4WD Tracks Tasmania
Tasmania put simply, has an outstanding national park system that provides visitors with a wide range of opportunities to discover spectacular landscapes, solitary beaches, cool rainforests to colourful, alpine wilderness wildflowers. Click for information on National Parks Tasmania. Tasmania’s 19 national parks encompass a variety of habitats and ecosystems offering refuge to unique, and often ancient, plants and animals found nowhere else on Earth. When four wheel driving in Tasmania, always protect the environment and respect nature so that everyone can enjoy everything that Tasmania has to offer!
Your 4WD vehicle should typically be equipped with bull bars, tow rope, shovel, tyre pump, tyre gauge, winches, towbars, dual battery systems, off-road tyres, driving lights, roof racks and two-way radios. Depending on your adventure you may also need to carry a cargo barrier, extra spare wheels, fresh water, rear drawer systems. Based on where you want to head do your research and plan ahead to ensure your 4wd vehicle is prepared with the right equipment for your Tasmanian off-road adventure. See also: 4WD Tips Tassie
Tasmania lies between 40 and 44 degrees south latitude. By comparison, in the northern hemisphere, that’s a similar latitude to places like Toronto in Canad and Vladivostok in Russia. Tasmania, by contrast, however, enjoys a mild maritime climate. No part of Tasmania is further than 120km from the ocean, and therefore its weather is strongly influenced by those bodies of water. Oceans warm up and cool down far less than land masses which keeps Tasmania temperate all year round. So whilst Tassie’s weather is changeable, we enjoy fewer extremes than most other parts of Australia. While Tasmania doesn’t experience many weather extremes but does have four distinct seasons.
Tasmania has many unique mammals that are not found anywhere else in the world. Many animals, including the Tasmanian devil and Tasmanian tiger. are well-known whilst others such as the eastern quoll, pademelon and bettong are less well-known but equally fascinating.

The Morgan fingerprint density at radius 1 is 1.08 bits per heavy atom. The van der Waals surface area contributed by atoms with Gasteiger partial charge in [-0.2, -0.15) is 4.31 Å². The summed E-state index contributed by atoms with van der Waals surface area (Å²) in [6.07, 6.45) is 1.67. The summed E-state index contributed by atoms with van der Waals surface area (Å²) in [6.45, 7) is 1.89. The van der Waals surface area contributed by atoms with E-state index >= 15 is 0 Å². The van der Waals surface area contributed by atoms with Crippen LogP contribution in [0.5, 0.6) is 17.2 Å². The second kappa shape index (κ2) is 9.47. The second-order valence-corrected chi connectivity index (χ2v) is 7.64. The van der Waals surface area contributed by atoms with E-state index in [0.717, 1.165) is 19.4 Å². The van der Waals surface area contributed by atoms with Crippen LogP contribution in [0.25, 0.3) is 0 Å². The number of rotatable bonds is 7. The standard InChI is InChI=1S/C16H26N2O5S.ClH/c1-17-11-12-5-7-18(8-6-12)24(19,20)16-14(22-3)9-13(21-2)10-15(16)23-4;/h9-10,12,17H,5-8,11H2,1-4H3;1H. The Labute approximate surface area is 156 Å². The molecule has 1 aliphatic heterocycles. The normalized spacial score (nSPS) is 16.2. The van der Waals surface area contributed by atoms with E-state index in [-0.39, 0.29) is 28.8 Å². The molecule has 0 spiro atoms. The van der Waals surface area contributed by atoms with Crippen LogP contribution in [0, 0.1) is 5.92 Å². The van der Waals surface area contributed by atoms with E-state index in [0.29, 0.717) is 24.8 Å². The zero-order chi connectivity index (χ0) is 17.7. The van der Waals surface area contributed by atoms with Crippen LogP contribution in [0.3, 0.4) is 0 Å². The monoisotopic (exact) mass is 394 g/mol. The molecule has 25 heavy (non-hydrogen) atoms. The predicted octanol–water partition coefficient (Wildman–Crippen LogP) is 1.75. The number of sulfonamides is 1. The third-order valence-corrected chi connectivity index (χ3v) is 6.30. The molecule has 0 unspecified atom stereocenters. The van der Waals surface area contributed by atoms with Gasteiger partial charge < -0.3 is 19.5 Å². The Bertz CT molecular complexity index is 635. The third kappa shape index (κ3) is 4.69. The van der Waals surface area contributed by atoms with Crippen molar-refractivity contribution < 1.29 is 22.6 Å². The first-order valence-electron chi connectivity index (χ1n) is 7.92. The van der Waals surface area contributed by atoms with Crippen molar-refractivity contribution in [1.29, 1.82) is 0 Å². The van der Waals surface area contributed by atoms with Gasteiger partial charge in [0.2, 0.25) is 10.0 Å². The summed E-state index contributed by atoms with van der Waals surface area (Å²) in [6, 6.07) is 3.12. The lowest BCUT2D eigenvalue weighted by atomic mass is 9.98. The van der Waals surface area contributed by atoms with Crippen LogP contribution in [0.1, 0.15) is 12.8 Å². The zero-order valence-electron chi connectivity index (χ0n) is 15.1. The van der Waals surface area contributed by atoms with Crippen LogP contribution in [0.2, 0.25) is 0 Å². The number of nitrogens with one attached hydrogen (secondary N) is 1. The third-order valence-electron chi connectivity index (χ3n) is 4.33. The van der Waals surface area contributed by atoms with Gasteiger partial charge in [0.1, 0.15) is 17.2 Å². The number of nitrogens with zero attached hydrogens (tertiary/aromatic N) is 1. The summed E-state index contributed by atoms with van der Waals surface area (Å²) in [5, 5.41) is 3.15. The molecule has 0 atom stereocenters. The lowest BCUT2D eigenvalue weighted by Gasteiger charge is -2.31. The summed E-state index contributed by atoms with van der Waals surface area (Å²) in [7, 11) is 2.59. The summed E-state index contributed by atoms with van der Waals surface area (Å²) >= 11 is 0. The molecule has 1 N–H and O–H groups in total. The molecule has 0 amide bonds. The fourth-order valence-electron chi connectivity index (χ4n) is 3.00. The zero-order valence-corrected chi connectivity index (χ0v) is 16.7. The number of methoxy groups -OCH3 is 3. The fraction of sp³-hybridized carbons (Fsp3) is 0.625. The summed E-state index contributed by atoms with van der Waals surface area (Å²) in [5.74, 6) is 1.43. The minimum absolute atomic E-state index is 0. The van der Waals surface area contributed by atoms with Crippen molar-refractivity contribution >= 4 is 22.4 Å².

Like most of Australia’s mammals, the Tasmanian mammal fauna comprises many marsupials, or pouched mammals with marsupials being remarkable for their method of reproduction, such as the production of very tiny young which complete their development in a pouch.
Please treat Tasmania’s amazing wildlife with respect when four wheel driving in Tasmania’s forests, mountains and on beaches. Most native species are active at dawn and dusk so please drive slowly to maximise the chance of animals surviving when they wander onto 4wd tracks.
2-Way Radios (two-way radios)
Tasmania has a pretty good UHF CB Radio system with repeaters spread widely across the state. They may not work in the more remote and far away 4wd tracks in Tasmania, but generally, you will find coverage pretty good. When travelling as part of a group or in a convoy, please don’t chat on repeater channels but choose another suitable channel. In Tasmania, Channel 10 is used by regular 4wd enthusiasts for communicating when travelling in a convoy.
Please note, Channel 5 is the emergency channel.
Tasmania is generally known to have an abundance of crystal, clear water that it readily accessible an easily obtained. However, this is not necessarily the case everywhere and therefore it is recommended that you always take care when drinking water obtained from lakes, rivers or streams. It is often safer to boil water for drinking and generally recommended that fresh water is always carried with you when four wheel driving in Tasmania. Tasmania has a comprehensive UHF CB 2-way radio network, which provides an excellent way of communicating when travelling in larger touring parties. There is an abundance of native wildlife that finds their way onto Tassie roads; particularly at dusk and dawn. Please take care to protect our locals. To access some 4WD tracks in Tassie, you will need a permit, which can be obtainedin many cases before embarking on a track, but in many cases will need to be obtained well advance of travelling.